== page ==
STEM Labs offer hundreds of hours of free curriculum content across the STEM subjects and beyond. They implement concepts into Maths, Design & Technology, Engineering and Computer Science subjects, with minimal preparation time for teachers. Each STEM Lab can be used on multiple platforms and includes easy to follow build instructions. The activities give students multiple approaches to solving a problem, allowing them to communicate and collaborate with their classmates, experiment, and design creative solutions.

With these amazing free resources, VEX Robotics continues to lead the way in classroom robotics. Through the VEX IQ and VEX EDR robotic platforms, as well as the fastest growing robotics competitions in the UK, the VEX IQ Challenge and VEX Robotics Competition, the company aims to inspire the world’s next generation of innovators, thinkers and problem solvers.

Check out https://www.vexrobotics.com/programming for information on VEX Coding Studio, and https://education.vex.com/ for access to STEM Labs.

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To make the most of today’s Ada Lovelace Day celebrations - which recognise 19th century mathematician and writer Augusta Ada King, Countess of Lovelace - Code Club have created some fun and engaging resources for schools to use. For many, 13th October is an annual celebration of the achievements of women in Science, technology, Engineering and Maths (STEM).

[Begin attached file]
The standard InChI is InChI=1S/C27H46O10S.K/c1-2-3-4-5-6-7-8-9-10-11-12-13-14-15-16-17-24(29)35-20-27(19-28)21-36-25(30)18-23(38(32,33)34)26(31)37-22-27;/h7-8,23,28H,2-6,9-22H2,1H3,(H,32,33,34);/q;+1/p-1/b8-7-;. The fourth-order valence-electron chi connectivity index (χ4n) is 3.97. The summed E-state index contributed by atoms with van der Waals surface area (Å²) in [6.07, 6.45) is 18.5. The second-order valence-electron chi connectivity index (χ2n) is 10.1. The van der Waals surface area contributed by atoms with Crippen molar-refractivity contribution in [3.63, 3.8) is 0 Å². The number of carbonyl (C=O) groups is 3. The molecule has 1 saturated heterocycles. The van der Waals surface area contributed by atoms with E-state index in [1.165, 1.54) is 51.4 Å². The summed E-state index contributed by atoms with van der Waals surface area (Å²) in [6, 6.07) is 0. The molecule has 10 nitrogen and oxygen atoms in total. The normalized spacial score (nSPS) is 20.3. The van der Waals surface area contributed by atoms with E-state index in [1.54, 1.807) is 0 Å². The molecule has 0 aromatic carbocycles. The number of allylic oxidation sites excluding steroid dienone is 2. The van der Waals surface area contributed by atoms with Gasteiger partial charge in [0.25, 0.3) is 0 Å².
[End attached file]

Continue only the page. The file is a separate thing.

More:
Women are still highly underrepresented in STEM subjects and technology. The 2015 statistics published by the Joint Qualifications Council have shown that girls account for just 16 per cent of those sitting the computer science GCSE, but they were also shown to perform very well, with 72 per cent of them attaining grades A* - C. Encouraging more girls into computing and technology is not just a numbers game; there is clearly a huge pool of talent and enthusiasm to be discovered from all pupils.

 

Following a successful pilot in over 40 schools during 2014/2015, Apps for Good’s Mini Course is now open to all schools across the UK for 2015/2016. The edtech movement, working to transform the way technology is taught in schools, has developed a free, flexible course framework during which students find a problem they want to solve and apply new skills to making a real life app. This allows them to explore the full product development cycle, from concept to coding to launch in a way that brings the classroom to life.